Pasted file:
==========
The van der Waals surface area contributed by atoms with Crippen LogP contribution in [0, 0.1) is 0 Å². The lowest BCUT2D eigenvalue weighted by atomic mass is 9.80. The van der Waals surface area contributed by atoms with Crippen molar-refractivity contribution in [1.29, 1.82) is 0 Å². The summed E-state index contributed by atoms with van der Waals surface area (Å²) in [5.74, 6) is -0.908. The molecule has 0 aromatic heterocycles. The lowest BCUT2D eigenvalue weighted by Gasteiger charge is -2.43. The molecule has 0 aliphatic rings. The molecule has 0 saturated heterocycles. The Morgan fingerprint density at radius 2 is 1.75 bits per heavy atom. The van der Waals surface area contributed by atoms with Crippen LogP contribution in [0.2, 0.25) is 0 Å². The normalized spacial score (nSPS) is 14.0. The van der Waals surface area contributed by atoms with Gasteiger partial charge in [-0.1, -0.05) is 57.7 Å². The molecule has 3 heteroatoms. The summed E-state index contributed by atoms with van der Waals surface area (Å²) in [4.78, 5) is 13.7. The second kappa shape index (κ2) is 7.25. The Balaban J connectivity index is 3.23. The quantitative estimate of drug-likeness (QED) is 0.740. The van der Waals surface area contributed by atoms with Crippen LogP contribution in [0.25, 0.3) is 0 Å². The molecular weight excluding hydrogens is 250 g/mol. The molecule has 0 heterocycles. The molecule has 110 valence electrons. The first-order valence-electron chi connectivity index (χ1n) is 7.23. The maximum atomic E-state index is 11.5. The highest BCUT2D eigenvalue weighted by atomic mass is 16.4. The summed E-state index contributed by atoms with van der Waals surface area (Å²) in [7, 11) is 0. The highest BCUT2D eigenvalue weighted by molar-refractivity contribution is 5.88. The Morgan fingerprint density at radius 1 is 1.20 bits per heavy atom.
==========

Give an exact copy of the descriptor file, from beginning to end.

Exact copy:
The van der Waals surface area contributed by atoms with Crippen LogP contribution in [0, 0.1) is 0 Å². The lowest BCUT2D eigenvalue weighted by atomic mass is 9.80. The van der Waals surface area contributed by atoms with Crippen molar-refractivity contribution in [1.29, 1.82) is 0 Å². The summed E-state index contributed by atoms with van der Waals surface area (Å²) in [5.74, 6) is -0.908. The molecule has 0 aromatic heterocycles. The lowest BCUT2D eigenvalue weighted by Gasteiger charge is -2.43. The molecule has 0 aliphatic rings. The molecule has 0 saturated heterocycles. The Morgan fingerprint density at radius 2 is 1.75 bits per heavy atom. The van der Waals surface area contributed by atoms with Crippen LogP contribution in [0.2, 0.25) is 0 Å². The normalized spacial score (nSPS) is 14.0. The van der Waals surface area contributed by atoms with Gasteiger partial charge in [-0.1, -0.05) is 57.7 Å². The molecule has 3 heteroatoms. The summed E-state index contributed by atoms with van der Waals surface area (Å²) in [4.78, 5) is 13.7. The second kappa shape index (κ2) is 7.25. The Balaban J connectivity index is 3.23. The quantitative estimate of drug-likeness (QED) is 0.740. The van der Waals surface area contributed by atoms with Crippen LogP contribution in [0.25, 0.3) is 0 Å². The molecular weight excluding hydrogens is 250 g/mol. The molecule has 0 heterocycles. The molecule has 110 valence electrons. The first-order valence-electron chi connectivity index (χ1n) is 7.23. The maximum atomic E-state index is 11.5. The highest BCUT2D eigenvalue weighted by atomic mass is 16.4. The summed E-state index contributed by atoms with van der Waals surface area (Å²) in [7, 11) is 0. The highest BCUT2D eigenvalue weighted by molar-refractivity contribution is 5.88. The Morgan fingerprint density at radius 1 is 1.20 bits per heavy atom.